15 June 2014

From Carlow and Cambridge to the city
centre and the ‘Gold Coast’ of Co Meath

Walking in the summer sunshine in Bettystown, Co Meath, this afternoon (Photograph: Patrick Comerford, 2014)

Patrick Comerford

It has been a roller-coaster weekend that has taken me to Carlow on Friday, to Cambridge on Saturday, to two inner-city churches in Dublin for Trinity Sunday this morning, and to the ‘Gold Coast’ of Co Meath and the beach at Bettystown this afternoon.

Two of us drove down through Co Wicklow, by the Blessington lakes and through Co Kildare to Carlow late on Friday afternoon for the funeral of a neighbour’s father.

We arrived in Carlow in time for a short stroll through the cathedral town and had an early dinner in Brasserie 15, a new restaurant in Tullow Street in the heart of the town. It was interesting to be reminded as we strolled back along Tullow Street that Carlow is proud of its strong links with George Bernard Shaw.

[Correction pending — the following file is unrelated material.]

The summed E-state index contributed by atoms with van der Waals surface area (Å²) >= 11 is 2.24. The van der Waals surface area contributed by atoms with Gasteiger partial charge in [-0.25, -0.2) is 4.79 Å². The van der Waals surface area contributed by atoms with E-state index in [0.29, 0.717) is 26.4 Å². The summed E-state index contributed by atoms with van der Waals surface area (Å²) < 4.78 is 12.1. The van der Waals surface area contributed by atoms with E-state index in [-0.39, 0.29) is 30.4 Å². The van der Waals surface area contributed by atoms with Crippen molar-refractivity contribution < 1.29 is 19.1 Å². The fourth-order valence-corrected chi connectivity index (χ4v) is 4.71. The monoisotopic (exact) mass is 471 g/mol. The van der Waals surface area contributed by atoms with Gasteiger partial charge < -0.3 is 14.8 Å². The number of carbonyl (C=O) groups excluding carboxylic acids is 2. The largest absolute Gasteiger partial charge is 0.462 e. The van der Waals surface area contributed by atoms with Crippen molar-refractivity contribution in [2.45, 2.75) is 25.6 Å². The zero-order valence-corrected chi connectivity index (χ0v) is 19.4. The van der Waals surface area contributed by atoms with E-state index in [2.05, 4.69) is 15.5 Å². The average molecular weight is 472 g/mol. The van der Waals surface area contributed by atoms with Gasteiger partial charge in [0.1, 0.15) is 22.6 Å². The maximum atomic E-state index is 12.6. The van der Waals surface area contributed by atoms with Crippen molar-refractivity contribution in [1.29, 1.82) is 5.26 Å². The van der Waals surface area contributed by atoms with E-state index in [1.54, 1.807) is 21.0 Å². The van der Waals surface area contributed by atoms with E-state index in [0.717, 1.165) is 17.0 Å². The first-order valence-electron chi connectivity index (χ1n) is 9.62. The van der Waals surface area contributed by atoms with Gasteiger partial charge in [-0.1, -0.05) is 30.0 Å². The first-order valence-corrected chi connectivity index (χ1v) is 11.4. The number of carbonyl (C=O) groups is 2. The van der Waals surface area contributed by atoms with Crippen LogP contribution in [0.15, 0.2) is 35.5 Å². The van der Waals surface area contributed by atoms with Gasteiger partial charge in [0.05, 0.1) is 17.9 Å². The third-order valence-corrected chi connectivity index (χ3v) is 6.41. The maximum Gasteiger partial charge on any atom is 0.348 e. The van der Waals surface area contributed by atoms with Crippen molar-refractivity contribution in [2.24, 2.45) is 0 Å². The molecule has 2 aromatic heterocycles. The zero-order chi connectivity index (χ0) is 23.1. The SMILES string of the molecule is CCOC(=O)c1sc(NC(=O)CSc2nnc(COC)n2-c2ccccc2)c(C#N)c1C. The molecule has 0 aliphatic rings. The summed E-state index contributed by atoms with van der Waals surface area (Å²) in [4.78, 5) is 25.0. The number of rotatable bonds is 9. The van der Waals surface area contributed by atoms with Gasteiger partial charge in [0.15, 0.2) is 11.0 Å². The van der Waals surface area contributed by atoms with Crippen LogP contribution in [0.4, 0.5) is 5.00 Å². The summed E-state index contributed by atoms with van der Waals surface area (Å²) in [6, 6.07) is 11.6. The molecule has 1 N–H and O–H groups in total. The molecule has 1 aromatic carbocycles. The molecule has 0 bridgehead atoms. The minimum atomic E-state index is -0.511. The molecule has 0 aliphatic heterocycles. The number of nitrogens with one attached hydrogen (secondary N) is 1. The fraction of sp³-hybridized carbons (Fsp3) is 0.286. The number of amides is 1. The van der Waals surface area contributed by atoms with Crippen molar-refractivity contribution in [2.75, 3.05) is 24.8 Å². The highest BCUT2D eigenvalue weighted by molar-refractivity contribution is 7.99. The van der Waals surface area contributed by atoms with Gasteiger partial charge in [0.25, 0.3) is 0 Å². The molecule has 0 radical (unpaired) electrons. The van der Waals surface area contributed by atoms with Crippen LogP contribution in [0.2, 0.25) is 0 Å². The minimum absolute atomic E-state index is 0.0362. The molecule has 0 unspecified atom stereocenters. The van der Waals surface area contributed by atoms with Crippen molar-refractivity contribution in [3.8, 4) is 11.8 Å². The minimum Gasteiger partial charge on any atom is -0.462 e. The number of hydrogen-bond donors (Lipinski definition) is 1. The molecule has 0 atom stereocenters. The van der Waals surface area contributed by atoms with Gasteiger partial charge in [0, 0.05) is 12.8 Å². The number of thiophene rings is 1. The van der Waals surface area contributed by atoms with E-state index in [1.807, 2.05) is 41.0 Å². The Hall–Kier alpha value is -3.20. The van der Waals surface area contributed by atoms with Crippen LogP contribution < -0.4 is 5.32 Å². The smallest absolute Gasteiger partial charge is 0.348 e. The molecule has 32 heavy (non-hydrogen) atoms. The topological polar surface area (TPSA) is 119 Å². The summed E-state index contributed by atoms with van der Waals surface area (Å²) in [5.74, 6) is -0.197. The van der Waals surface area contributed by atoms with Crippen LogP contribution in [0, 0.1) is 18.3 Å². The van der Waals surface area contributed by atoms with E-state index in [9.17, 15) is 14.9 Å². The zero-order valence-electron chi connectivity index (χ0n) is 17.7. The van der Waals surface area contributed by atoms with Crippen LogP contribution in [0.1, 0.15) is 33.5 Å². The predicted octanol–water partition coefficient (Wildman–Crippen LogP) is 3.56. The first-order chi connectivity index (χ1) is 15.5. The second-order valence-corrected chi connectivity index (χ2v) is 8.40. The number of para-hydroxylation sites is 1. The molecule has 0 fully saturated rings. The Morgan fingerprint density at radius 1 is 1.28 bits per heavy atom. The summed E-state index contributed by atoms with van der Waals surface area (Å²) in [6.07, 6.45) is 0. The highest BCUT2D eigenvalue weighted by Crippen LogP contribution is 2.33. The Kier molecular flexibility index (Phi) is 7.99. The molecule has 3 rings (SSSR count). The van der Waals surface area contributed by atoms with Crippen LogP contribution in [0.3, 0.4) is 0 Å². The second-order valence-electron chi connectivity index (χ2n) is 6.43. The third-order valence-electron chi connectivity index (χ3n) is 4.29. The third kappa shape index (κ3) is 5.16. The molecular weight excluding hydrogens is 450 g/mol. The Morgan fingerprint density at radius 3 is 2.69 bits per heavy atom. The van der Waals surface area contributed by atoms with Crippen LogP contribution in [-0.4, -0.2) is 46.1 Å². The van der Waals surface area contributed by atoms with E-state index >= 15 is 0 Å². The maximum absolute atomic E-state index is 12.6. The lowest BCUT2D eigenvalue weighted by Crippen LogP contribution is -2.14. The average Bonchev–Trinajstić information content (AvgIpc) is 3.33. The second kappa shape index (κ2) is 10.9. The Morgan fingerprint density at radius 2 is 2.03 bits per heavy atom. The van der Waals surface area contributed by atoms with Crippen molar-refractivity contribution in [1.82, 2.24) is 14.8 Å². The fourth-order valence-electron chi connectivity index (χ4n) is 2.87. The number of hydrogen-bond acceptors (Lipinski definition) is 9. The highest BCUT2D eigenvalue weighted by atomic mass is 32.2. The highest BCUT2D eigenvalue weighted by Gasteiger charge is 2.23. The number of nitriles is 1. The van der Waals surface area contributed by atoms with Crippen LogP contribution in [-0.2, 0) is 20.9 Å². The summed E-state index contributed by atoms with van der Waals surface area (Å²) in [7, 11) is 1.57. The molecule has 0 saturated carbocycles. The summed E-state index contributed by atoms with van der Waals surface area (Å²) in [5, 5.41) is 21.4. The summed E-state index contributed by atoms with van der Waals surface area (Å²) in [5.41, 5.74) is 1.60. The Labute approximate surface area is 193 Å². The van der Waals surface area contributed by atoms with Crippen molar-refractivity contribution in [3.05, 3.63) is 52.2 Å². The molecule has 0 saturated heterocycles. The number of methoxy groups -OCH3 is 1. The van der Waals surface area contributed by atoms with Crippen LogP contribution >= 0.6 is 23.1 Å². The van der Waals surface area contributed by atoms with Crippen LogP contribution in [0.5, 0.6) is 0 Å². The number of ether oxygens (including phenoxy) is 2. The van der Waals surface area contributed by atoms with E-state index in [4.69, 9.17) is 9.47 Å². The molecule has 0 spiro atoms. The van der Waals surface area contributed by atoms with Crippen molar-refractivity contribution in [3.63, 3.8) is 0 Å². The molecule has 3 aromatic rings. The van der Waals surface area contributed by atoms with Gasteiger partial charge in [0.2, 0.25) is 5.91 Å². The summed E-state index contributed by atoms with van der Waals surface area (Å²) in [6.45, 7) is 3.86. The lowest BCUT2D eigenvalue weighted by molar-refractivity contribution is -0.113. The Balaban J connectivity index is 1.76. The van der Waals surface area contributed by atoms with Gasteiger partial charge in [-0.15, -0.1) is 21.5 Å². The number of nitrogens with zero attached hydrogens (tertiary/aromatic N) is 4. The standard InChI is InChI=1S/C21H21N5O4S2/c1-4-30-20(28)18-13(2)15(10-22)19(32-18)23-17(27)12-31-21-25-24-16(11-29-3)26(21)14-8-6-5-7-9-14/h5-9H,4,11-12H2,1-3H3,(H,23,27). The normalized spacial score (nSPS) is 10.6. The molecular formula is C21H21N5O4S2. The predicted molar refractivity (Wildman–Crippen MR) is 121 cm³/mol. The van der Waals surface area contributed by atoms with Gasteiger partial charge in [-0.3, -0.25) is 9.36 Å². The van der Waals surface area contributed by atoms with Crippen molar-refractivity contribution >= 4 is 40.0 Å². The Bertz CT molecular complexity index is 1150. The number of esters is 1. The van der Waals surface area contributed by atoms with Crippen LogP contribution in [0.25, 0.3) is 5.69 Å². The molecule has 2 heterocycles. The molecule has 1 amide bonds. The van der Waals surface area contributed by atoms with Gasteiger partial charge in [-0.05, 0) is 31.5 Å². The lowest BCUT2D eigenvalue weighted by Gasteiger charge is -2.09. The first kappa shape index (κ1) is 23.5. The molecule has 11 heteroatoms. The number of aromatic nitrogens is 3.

On the way back to Dublin, the countryside in Co Carlow and Co Kildare was basking in the late evening summer sunshine in an array of greens and yellows and browns.

With Archbishop Rowan Williams, Metropolitan Kallistos Ware, Metropolitan John Zizioulas and other participants at Saturday’s conference in Westcott House, Cambridge

It was an early start on Saturday morning to get to Cambridge for the conference in Westcott House organised by the Institute for Orthodox Christian Studies.

This one-day conference was a celebration of the life and work of Metropolitan John Zizioulas, who is perhaps the leading living Orthodox theologian. I arrived in time for the Divine Liturgy the college chapel at which Metropolitan John presided and later in the day he speak on “Eschatology: A Challenge to Orthodox Theology.”